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OECD Reviews of Evaluation and Assessment in Education: Northern Ireland, United Kingdom

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This book finds that, in many ways, Northern Ireland stands out internationally with its thoughtfully designed evaluation and assessment framework. The major components are well developed, in particular policies for student assessment, school evaluation and school system evaluation. It has been developed using the majority of key design principles recommended by the OECD. The approach to evaluation and assessment combines: central control over policy development and standard setting; transparency over procedures and reporting of results; an increasing responsibility for the implementation of evaluation and assessment among teachers and schools; and central mechanisms to monitor the effectiveness of implementation. For example, while schools and their Boards of Governors are accountable for their educational quality and are accountable to their communities, school development planning processes are also monitored as part of external school evaluation by a central inspectorate. Teachers play a central role in student assessment and their assessment of pupil progress against central standards is moderated by a central agency which engages working teachers in the process. Teachers in primary schools are offered central diagnostic tests to support their assessment of pupil progress. Only teacher appraisal remains entirely school based, but there is a set of common competence standards for teachers.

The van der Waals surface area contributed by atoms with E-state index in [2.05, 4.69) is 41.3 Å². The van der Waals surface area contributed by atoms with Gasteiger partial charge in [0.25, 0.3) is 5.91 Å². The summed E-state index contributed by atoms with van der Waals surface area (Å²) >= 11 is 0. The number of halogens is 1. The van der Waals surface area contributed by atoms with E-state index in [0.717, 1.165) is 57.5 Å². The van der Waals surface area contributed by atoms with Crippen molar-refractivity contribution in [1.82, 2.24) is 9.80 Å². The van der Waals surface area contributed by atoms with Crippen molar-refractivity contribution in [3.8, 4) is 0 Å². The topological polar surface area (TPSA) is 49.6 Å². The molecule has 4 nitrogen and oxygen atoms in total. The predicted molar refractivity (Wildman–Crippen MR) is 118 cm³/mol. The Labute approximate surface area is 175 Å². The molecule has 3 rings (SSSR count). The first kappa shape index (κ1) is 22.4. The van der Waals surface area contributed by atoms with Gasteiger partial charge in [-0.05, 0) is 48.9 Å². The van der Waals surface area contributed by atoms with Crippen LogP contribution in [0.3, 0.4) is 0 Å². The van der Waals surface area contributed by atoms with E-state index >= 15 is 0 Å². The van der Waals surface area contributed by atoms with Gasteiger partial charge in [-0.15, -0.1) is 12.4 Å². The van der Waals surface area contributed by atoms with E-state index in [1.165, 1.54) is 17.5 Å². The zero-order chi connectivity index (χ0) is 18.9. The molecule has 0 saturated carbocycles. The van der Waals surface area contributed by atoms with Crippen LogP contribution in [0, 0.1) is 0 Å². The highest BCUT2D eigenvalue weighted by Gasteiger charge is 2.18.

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Executive summary

Compared internationally, pupils in Northern Ireland perform very well in assessments at the primary level, and around average at the post-primary level. However, compared to the OECD average, differences in pupil performance at age 15 are more strongly associated with their schools’ socio-economic intake. Social deprivation varies significantly among local government districts, as shown by the proportion of pupils entitled to free school meals. Children follow 12 years of compulsory schooling from age 4 to 16, transferring to post-primary school at age 11. Some 43% of pupils are enrolled in academically selective post-primary schools and these, on average, have a more advantaged socio-economic intake. In some non-selective post-primary schools, there are high concentrations of pupils entitled to free school meals.

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